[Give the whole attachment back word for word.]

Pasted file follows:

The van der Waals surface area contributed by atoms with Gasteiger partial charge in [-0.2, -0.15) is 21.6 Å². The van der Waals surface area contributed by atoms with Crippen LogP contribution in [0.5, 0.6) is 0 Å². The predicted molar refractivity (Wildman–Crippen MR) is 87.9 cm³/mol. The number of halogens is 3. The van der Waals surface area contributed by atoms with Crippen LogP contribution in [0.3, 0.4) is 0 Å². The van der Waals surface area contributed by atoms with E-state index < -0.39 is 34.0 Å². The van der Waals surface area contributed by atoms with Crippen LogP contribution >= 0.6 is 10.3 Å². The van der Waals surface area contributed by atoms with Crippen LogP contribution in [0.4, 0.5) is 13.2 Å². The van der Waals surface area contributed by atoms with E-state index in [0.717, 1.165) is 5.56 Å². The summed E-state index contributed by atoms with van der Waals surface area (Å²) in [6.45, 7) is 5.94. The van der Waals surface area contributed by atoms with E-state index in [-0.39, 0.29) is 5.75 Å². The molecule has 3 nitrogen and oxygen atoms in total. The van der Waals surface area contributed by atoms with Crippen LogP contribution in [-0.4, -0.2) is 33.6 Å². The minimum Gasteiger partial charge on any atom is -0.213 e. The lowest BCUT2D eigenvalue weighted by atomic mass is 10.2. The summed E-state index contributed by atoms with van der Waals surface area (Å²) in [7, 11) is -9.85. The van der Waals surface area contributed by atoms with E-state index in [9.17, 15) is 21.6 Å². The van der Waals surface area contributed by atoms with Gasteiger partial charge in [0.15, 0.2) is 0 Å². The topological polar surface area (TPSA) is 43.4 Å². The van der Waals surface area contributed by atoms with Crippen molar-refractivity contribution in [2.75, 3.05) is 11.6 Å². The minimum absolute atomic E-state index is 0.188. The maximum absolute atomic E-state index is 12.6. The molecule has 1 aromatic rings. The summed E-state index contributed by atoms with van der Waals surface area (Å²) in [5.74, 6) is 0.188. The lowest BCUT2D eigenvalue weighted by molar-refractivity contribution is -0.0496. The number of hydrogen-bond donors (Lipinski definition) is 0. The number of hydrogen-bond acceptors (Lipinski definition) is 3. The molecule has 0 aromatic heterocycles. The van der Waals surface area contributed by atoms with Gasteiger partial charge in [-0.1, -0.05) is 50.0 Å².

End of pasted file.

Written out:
The van der Waals surface area contributed by atoms with Gasteiger partial charge in [-0.2, -0.15) is 21.6 Å². The van der Waals surface area contributed by atoms with Crippen LogP contribution in [0.5, 0.6) is 0 Å². The predicted molar refractivity (Wildman–Crippen MR) is 87.9 cm³/mol. The number of halogens is 3. The van der Waals surface area contributed by atoms with Crippen LogP contribution in [0.3, 0.4) is 0 Å². The van der Waals surface area contributed by atoms with E-state index < -0.39 is 34.0 Å². The van der Waals surface area contributed by atoms with Crippen LogP contribution >= 0.6 is 10.3 Å². The van der Waals surface area contributed by atoms with Crippen LogP contribution in [0.4, 0.5) is 13.2 Å². The van der Waals surface area contributed by atoms with E-state index in [0.717, 1.165) is 5.56 Å². The summed E-state index contributed by atoms with van der Waals surface area (Å²) in [6.45, 7) is 5.94. The van der Waals surface area contributed by atoms with E-state index in [-0.39, 0.29) is 5.75 Å². The molecule has 3 nitrogen and oxygen atoms in total. The van der Waals surface area contributed by atoms with Crippen LogP contribution in [-0.4, -0.2) is 33.6 Å². The minimum Gasteiger partial charge on any atom is -0.213 e. The lowest BCUT2D eigenvalue weighted by atomic mass is 10.2. The summed E-state index contributed by atoms with van der Waals surface area (Å²) in [7, 11) is -9.85. The van der Waals surface area contributed by atoms with E-state index in [9.17, 15) is 21.6 Å². The van der Waals surface area contributed by atoms with Gasteiger partial charge in [0.15, 0.2) is 0 Å². The topological polar surface area (TPSA) is 43.4 Å². The van der Waals surface area contributed by atoms with Crippen molar-refractivity contribution in [2.75, 3.05) is 11.6 Å². The minimum absolute atomic E-state index is 0.188. The maximum absolute atomic E-state index is 12.6. The molecule has 1 aromatic rings. The summed E-state index contributed by atoms with van der Waals surface area (Å²) in [5.74, 6) is 0.188. The lowest BCUT2D eigenvalue weighted by molar-refractivity contribution is -0.0496. The number of hydrogen-bond donors (Lipinski definition) is 0. The number of hydrogen-bond acceptors (Lipinski definition) is 3. The molecule has 0 aromatic heterocycles. The van der Waals surface area contributed by atoms with Gasteiger partial charge in [-0.1, -0.05) is 50.0 Å².